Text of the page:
‘He Was Legal’


I've often written about how I like old book stores and how much fun it is to run across something I've never known before. But I like best those used-book stores that keep old magazines lying about and offer those for sale as well. Without such a place, I would never have caught up with novelist Herbert Gold's tribute to the late Saul Bellow, which appeared in the September 2005 issue of Commentary. I have no idea how I missed it but I did, and I'm very happy it didn't slip away forever.

Gold is a writer who was praised early in his career (in the mid-1950s and '60s) as another talented Jewish author with the possibility of a stellar career. Then his star lost a lot of its luster for a reason I've never been able to surmise satisfactorily. His career since then has had its ups, though mostly downs, but I was never so struck by the quality of his prose than I was when I read his piece on his fellow Jewish novelist, titled "In Bellow's Company."

It was in postwar Paris (from 1949-1951) that the two first ran across one another. There were many aspiring young American writers living in the city of light back then, but there were only two artists who had any real stature, according to Gold: Richard Wright and Bellow. By then, the young Chicagoan had published two novels, Dangling Man (1944) and The Victim (1947), was a regular contributor to Partisan Review and also had a Guggenheim fellowship tucked in his pocket. The rumor going around was that he would be the next great American novelist after Hemingway and Faulkner. He was then writing – and sometime reading aloud from – The Adventures of Augie March, which would be his breakthrough book come 1953.

"He was legal," as Gold writes. "The rest of us were stowaways."

The beauty and toughness of Gold's prose – this is, I'd say, the best portrait I know of Bellow, and there have been many, especially in the wake of his recent death – is apparent from the following passages:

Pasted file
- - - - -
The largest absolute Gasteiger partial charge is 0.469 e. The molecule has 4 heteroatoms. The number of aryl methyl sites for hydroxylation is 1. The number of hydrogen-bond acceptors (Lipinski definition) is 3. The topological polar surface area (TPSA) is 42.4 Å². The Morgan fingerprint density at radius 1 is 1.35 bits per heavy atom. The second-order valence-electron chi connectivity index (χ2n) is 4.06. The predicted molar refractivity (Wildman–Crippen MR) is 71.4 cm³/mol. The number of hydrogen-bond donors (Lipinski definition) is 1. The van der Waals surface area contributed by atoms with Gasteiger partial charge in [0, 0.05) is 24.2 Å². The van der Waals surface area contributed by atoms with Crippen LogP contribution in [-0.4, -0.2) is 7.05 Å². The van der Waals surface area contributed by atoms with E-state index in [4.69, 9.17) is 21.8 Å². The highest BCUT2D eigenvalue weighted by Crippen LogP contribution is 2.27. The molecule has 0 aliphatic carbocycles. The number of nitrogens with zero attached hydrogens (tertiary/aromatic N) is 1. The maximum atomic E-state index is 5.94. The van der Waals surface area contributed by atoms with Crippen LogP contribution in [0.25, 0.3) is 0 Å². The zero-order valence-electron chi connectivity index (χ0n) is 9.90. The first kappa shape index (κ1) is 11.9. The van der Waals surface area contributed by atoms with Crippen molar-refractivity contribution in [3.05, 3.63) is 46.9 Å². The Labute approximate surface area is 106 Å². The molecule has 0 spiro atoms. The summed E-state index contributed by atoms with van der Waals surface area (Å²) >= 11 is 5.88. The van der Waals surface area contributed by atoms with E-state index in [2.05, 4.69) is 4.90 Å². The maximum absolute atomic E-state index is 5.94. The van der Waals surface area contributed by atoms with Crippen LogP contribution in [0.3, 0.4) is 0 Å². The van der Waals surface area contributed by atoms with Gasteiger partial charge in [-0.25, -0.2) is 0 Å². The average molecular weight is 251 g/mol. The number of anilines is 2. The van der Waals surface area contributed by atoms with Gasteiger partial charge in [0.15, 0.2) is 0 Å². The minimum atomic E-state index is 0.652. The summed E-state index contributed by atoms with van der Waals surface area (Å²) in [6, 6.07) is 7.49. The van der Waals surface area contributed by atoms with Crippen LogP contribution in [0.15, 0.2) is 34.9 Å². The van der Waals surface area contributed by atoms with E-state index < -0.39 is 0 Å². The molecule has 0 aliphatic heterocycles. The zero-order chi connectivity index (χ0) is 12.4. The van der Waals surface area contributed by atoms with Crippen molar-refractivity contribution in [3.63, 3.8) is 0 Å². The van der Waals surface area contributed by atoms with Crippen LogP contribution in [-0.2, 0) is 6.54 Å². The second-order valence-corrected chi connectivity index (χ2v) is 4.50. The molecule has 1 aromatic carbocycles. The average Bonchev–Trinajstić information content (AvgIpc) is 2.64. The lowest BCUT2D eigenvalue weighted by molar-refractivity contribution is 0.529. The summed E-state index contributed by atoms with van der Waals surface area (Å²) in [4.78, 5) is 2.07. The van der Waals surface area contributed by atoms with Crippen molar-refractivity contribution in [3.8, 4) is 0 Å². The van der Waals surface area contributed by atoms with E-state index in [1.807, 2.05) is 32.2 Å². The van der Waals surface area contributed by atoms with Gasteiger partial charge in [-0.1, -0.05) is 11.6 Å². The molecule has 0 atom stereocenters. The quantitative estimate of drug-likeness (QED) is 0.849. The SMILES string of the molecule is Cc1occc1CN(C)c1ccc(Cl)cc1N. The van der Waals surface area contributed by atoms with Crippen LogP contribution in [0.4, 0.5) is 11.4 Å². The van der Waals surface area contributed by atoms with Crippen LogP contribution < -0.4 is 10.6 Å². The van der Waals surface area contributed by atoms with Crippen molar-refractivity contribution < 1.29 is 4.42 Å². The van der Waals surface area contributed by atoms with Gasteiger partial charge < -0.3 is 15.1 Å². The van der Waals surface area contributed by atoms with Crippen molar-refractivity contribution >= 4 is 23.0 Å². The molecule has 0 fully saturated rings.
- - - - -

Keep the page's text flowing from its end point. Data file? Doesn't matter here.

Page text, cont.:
"Saul's generosity was not the sum of his appeal. His complaints, particularly marital, and his neediness, which went back to childhood or perhaps to the origins of the human species, gave him the charm of a genius for grief. His lamentations, what I thought of as 'The Book of Saul,' a long-running drama, had some of the eloquence of Job and Jeremiah: sackcloth, ashes, a wife who didn't understand him, and sometimes, even worse, a woman who did. In that last variation, 'The Book of Saul' departed Scripture in the direction of modern happy endings.

"When his marriage boiled over, the spillage was uncontained by the boundaries of family. The shock of seeing this hero in a state of frantic self-pity bewildered my 22-year-old wife and my 24-year-old self. He was a mature person, about the age of Jesus when crucified, but we were kids. With his first two books, his handsome lounging, and his renown as the Designated New Voice, his fall into despair made us feel awe. It was as if the mountain crumbled as we watched; we heard the shrieks."



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